Sorry it's a bit of a windy comment, but I'm really happy we are opening a discussion about this. Two months ago I was devastated by the news about bladder stones in my 3 yr old kitty. If I had her stones removed and didn't make the best decisions for her health to prevent them from re-occuring, then what sort of pet owner would I be?

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  3. Hey Caren, LOVE the blog!!! About the cat food dilemma, can tell you frm personal exp. that kibble aint the bad guy here. Had a sweet kitty that passed frm kidney/heart failure at 12. The vet assured us of several things -a) too much protein in the diet for a kidney-compromised kit is very dangerous. -b) male cats are more susceptible. -c) other kitty's 17 and had nothing but kibble all her life. I'd be more concerned about the quality of the kibble, or any pet food for that matter. The main reason cats suffer frm kidney/heart related disease is gum/teeth trouble, which can be helped by regular brushing and special additives to the water. keep up the good work and happy tails :) -Ms Z.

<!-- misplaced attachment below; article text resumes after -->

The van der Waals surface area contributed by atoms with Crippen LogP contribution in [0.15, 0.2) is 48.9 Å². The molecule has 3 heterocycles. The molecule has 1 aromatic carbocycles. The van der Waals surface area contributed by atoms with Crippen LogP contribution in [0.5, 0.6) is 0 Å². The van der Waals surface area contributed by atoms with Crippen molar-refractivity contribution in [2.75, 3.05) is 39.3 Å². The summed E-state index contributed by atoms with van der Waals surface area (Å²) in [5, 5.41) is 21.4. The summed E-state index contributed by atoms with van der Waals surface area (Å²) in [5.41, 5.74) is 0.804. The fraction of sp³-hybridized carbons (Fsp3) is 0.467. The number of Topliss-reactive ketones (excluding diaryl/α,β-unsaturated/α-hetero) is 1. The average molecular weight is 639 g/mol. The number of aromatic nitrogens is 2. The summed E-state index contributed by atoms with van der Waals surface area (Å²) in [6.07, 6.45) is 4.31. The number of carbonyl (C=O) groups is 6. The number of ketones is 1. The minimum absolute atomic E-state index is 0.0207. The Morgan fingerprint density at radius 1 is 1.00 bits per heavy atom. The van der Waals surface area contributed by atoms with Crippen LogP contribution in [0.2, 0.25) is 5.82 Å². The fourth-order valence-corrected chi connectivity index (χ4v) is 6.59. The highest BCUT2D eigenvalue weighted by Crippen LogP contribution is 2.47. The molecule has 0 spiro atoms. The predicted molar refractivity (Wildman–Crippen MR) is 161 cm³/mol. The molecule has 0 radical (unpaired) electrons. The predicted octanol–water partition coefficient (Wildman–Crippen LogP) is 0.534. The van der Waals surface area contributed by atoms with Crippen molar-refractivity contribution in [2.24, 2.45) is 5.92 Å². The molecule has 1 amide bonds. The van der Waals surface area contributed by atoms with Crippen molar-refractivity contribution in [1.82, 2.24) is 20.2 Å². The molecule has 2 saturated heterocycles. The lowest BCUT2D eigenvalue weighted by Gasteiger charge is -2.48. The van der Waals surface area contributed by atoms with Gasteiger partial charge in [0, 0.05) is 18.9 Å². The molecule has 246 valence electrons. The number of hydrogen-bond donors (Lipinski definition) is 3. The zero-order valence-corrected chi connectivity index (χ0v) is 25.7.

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  4. (Roxy's Mom) Hello Caren, just wanted to wish you happy holidays and update you on Roxy's condition. She has been on the raw diet since February after her surgery and has been crystal and stone-free since! Her vet is amazed at her recovery and health. Her coat is lush; she has tons of energy. I got my kitty back!

    Thank you for doing the blog on our furry friends...I do check in every once in a while and you post some interesting things. Happy New Year! =^^=

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  5. If you are suffering from gallbladder attacks symptoms there are a few things you can do at home right now that may help to relieve the discomfort right away.